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Dig Dis. 2009;27(1):14-7. doi: 10.1159/000210098. Epub 2009 May 8.

Reflux-associated laryngitis and laryngopharyngeal reflux: a gastroenterologist's point of view.

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Department of Internal Medicine, Division of Gastroenterology and Hepatology, University of Graz, Graz, Austria.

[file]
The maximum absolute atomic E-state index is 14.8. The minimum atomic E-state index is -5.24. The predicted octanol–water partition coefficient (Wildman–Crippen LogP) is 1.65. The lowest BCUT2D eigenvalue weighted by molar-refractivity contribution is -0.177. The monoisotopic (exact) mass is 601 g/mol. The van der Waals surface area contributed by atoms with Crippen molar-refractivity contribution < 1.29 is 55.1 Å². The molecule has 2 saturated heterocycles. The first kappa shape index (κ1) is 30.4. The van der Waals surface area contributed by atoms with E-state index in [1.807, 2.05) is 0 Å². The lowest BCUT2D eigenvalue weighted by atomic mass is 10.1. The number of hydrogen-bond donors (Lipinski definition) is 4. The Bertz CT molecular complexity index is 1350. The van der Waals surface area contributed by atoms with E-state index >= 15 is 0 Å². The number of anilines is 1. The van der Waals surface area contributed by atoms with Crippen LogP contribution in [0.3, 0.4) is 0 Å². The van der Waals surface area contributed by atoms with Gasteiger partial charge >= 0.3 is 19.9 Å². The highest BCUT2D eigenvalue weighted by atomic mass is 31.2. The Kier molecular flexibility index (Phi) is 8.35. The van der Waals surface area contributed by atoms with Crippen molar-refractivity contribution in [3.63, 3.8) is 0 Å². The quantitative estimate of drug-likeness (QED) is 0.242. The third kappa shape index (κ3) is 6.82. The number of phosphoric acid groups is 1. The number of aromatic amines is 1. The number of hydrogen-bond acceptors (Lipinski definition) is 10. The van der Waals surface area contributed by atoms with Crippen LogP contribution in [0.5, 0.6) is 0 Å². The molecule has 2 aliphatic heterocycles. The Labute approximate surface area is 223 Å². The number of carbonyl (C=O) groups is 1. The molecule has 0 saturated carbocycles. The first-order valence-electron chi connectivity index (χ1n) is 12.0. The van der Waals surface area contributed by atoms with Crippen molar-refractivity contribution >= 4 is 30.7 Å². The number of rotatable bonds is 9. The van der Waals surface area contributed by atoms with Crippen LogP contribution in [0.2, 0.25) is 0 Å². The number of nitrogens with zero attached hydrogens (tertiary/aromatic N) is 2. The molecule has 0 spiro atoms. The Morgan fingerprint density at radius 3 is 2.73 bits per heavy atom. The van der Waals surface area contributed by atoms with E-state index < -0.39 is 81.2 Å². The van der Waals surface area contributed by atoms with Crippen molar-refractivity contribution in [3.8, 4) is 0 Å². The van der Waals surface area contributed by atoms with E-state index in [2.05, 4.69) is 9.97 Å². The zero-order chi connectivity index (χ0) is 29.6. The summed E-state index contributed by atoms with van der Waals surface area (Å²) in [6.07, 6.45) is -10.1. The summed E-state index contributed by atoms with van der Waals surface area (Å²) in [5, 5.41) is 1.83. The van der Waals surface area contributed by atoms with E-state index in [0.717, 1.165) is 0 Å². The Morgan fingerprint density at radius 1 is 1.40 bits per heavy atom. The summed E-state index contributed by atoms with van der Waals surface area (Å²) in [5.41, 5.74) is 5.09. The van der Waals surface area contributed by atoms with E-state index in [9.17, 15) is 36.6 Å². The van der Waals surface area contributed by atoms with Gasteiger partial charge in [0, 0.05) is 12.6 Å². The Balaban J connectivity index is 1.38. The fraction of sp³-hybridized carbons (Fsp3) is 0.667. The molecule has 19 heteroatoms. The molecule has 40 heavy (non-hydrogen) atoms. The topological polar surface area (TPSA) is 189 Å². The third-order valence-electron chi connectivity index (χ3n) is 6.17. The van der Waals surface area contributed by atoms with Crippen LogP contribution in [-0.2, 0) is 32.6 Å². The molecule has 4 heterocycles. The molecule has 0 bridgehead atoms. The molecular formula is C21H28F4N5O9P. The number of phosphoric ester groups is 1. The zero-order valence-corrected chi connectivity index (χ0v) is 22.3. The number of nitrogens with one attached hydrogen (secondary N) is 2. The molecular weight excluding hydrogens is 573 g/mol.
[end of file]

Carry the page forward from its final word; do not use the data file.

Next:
Laryngopharyngeal reflux of liquid and gaseous gastric contents should be considered in every patient with unexplained hoarseness. Pathophysiology and treatment of reflux-associated laryngitis are different from those of reflux esophagitis and therefore remain an unsolved puzzle. The laryngeal mucosa is considerably more sensitive to acid and pepsin than the mucosa of the esophagogastric junction. Therefore definitions of acid and nonacid reflux used for gastroesophageal reflux disease may not be helpful for explaining pathophysiologic mechanisms in the larynx or pharynx. A reflux symptom index and reflux finding score may be useful in helping to select the minority of patients who may benefit from acid-suppressive therapy; however, further research is needed. Further research is also needed to identify those patients who may require higher doses or prolonged duration of proton pump inhibitors or alternative treatments like prokinetics or alginate, or those patients who may benefit from surgical treatment of gastroesophageal reflux. Since symptoms of laryngopharyngeal reflux may predict esophageal adenocarcinoma, every patient with laryngopharyngeal reflux should have an upper gastrointestinal endoscopy, even if no classical symptoms of gastroesophageal reflux disease are present.

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